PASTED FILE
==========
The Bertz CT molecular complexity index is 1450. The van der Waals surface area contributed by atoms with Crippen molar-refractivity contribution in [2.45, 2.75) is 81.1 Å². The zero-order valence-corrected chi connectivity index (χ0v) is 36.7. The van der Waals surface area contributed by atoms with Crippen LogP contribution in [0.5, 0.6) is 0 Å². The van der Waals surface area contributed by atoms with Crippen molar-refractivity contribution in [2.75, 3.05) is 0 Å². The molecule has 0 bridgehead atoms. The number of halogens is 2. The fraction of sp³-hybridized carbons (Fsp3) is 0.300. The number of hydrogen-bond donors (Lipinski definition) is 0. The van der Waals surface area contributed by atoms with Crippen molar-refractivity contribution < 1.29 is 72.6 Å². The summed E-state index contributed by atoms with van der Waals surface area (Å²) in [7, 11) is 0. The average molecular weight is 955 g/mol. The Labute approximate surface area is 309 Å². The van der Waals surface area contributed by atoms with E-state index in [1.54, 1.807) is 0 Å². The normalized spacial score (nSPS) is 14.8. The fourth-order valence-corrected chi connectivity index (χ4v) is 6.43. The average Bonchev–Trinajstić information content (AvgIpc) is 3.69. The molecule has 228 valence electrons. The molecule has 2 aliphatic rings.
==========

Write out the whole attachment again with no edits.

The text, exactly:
The Bertz CT molecular complexity index is 1450. The van der Waals surface area contributed by atoms with Crippen molar-refractivity contribution in [2.45, 2.75) is 81.1 Å². The zero-order valence-corrected chi connectivity index (χ0v) is 36.7. The van der Waals surface area contributed by atoms with Crippen LogP contribution in [0.5, 0.6) is 0 Å². The van der Waals surface area contributed by atoms with Crippen molar-refractivity contribution in [2.75, 3.05) is 0 Å². The molecule has 0 bridgehead atoms. The number of halogens is 2. The fraction of sp³-hybridized carbons (Fsp3) is 0.300. The number of hydrogen-bond donors (Lipinski definition) is 0. The van der Waals surface area contributed by atoms with Crippen molar-refractivity contribution < 1.29 is 72.6 Å². The summed E-state index contributed by atoms with van der Waals surface area (Å²) in [7, 11) is 0. The average molecular weight is 955 g/mol. The Labute approximate surface area is 309 Å². The van der Waals surface area contributed by atoms with E-state index in [1.54, 1.807) is 0 Å². The normalized spacial score (nSPS) is 14.8. The fourth-order valence-corrected chi connectivity index (χ4v) is 6.43. The average Bonchev–Trinajstić information content (AvgIpc) is 3.69. The molecule has 228 valence electrons. The molecule has 2 aliphatic rings.